It's easy to see why Alan Tilvern had such a long and storied career as an actor watching this episode. The part isn't anything particularly special; he's a silver-tongued executive with a ruthless streak who turns to murder out of desperation, your basic villain in a suit. But Tilvern uses his expressive eyebrows and silky voice to become something more saturnine and sinister. I love the implication that he knew the story he told Smithers wouldn't hold up--the way Tilvern manipulates him first into accepting and finally into assisting with the cover-up is acted brilliantly by Tilvern. (Reginald Barratt as Smithers perhaps overacts just a bit, but he's got to sell the idea of someone so obsessed with DN6 that he'd go along with concealing a murder with very little persuasion. A little overacting helps in that department.)
The Hitchockian drama of Forester drawing Smithers into his web of deceit and murder is really the best part of the episode. Everything else is an exercise in contrivance, from "We can't go back the way we came, cats exist!" to "There's a person coming, scatter in every random direction and panic!" to "Hmm, grains of wheat covered with a sticky substance!" "Huh? Sorry, I don't really pay much attention to anything you say or do, Barbara. By the way, don't touch that wheat, it's covered in insecticide." It's all pretty much just getting everyone into the position of maximum peril for the next episode, which is kind of a shame because it doesn't really make nearly as much use of the 'miniaturized' concept as it could.
One thing that did strike me, though, is that this is the first time we've really seen the main characters split up along the lines that you'd think would be the norm for the series--Ian/Barbara, and the Doctor/Susan. It's the obvious way to group them, the aliens who've been traveling for years and the two teachers along for the ride, and yet it's just about the least common pairing they've done. 'The Daleks' has them split up like this in the last two episodes, and there are times when it's a pair and two singlets, but really it's only in the last story before Susan's departure that we see her really spending any time with just her grandfather. The actors play it well, given that it's a fairly perfunctory scene, but it's notable that the dynamic among the regulars has done so well for so long by resisting the "easiest" pairings.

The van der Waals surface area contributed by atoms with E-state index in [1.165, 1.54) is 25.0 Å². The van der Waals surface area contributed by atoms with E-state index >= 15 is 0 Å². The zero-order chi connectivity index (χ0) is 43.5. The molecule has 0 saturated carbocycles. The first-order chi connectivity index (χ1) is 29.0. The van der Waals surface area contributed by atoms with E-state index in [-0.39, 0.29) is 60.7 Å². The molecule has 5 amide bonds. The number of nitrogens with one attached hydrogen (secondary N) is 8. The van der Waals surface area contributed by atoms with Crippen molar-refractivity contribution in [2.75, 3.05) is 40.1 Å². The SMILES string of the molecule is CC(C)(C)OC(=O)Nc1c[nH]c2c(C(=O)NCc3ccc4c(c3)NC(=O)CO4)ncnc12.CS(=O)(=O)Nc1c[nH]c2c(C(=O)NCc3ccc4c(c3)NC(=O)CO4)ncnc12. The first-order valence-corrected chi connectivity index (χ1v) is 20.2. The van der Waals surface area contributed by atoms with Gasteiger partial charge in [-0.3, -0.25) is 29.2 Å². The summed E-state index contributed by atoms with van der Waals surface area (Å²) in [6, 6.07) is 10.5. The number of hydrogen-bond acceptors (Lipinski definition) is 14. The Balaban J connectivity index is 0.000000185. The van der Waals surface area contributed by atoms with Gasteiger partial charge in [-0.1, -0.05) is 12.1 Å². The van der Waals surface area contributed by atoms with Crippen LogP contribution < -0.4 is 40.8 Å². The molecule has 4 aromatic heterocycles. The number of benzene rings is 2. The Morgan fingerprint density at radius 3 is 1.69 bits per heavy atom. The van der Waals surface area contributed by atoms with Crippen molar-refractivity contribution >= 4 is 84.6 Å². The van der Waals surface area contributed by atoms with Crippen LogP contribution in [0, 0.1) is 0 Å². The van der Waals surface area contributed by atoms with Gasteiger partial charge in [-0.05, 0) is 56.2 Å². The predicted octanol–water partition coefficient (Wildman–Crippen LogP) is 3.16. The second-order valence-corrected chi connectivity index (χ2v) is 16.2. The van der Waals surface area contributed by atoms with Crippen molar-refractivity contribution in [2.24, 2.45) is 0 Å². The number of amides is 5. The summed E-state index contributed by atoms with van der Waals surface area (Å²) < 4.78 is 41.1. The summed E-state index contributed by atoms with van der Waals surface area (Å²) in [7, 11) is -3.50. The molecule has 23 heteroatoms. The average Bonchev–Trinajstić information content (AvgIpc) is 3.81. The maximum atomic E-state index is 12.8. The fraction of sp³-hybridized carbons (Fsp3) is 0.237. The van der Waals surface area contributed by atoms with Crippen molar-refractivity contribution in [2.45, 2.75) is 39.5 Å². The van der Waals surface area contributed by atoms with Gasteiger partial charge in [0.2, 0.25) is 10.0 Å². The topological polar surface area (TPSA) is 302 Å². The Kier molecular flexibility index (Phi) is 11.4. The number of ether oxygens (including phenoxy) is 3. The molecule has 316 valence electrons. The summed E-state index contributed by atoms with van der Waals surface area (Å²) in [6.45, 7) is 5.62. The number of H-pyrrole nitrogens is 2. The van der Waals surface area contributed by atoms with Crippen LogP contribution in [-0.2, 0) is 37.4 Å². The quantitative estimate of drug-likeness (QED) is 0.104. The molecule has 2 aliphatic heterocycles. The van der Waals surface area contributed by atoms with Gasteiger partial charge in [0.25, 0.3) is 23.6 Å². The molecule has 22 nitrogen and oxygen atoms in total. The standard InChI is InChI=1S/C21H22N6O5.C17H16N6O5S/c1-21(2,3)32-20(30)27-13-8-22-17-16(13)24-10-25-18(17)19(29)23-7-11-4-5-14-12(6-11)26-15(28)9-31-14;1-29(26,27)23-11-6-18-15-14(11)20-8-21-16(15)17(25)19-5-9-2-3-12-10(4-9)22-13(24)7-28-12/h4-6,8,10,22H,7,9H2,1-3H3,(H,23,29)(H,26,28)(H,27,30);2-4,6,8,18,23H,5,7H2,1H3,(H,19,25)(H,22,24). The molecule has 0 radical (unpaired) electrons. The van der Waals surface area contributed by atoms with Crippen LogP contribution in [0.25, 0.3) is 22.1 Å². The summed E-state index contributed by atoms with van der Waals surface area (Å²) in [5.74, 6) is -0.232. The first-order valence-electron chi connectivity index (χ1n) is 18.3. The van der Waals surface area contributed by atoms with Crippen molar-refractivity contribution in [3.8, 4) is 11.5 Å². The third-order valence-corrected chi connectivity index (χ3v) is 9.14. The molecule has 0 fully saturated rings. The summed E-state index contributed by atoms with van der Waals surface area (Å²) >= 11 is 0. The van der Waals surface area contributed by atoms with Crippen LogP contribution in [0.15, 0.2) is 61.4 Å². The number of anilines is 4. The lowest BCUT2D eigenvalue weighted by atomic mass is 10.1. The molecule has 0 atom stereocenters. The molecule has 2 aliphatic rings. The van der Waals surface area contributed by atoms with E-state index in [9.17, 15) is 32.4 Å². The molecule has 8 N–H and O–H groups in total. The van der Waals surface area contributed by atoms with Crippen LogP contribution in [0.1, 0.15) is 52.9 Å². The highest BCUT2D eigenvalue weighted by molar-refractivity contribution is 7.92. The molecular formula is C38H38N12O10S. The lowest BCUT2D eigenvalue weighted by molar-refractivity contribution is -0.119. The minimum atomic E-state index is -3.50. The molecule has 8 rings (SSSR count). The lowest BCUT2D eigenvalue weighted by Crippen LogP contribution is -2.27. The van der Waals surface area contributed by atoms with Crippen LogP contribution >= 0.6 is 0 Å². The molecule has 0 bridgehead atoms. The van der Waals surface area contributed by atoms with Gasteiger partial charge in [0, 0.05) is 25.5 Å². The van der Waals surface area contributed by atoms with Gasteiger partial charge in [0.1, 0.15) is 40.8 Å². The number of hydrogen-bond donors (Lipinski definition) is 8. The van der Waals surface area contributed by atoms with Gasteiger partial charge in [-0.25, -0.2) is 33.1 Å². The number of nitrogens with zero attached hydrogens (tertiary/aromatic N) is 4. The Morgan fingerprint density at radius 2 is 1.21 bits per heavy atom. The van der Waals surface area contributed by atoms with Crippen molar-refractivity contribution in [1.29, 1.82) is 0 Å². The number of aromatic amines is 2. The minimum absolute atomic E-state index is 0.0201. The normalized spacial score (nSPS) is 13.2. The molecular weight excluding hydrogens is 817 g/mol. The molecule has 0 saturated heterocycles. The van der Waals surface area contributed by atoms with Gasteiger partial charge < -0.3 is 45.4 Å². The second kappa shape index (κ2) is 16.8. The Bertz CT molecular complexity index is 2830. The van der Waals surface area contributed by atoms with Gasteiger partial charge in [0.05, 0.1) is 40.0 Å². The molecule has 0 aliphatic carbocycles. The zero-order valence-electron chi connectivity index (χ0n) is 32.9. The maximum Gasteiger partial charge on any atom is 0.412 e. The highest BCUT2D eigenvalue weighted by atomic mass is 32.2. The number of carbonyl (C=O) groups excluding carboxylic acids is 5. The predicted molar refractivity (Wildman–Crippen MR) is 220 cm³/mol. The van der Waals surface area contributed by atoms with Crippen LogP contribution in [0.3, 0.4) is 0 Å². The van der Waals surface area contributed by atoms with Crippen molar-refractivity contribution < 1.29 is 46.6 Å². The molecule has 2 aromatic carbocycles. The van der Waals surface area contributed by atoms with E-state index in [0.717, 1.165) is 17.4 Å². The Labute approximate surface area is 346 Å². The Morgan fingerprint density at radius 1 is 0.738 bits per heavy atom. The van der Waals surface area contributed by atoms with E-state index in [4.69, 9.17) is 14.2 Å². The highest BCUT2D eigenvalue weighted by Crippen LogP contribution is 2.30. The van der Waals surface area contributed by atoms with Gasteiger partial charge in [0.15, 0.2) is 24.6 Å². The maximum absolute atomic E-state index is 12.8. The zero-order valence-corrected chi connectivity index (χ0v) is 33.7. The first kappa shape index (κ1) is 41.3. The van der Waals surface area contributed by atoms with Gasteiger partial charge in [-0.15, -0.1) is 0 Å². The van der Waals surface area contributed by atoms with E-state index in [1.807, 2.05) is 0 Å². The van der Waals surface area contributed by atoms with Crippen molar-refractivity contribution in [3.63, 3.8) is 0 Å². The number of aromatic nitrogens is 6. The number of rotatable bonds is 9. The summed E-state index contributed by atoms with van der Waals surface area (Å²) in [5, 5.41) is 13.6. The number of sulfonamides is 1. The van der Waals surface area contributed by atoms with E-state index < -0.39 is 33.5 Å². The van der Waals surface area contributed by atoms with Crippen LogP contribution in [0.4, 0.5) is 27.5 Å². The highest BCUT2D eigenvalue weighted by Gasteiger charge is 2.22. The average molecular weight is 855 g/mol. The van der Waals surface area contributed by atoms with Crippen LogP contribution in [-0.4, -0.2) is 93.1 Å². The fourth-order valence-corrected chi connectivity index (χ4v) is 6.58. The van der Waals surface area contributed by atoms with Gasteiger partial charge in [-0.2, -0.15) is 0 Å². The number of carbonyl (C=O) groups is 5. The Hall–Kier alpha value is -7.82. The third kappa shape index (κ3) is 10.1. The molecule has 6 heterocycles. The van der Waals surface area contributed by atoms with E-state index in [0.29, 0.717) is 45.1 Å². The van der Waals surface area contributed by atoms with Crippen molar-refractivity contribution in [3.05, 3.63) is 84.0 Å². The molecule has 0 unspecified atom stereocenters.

Oh yes, and while I grumble about everyone doing nothing but peril monkey schtick in this episode, I have to love the dramatic touch of closing on the sink at regular size as the water slowly drains out. It's deliciously incongruous (as is the simultaneously tense and hilarious musical sting accompanying, "There's a sink in the lab") and leaves you to imagine the danger rather than attempting to show it.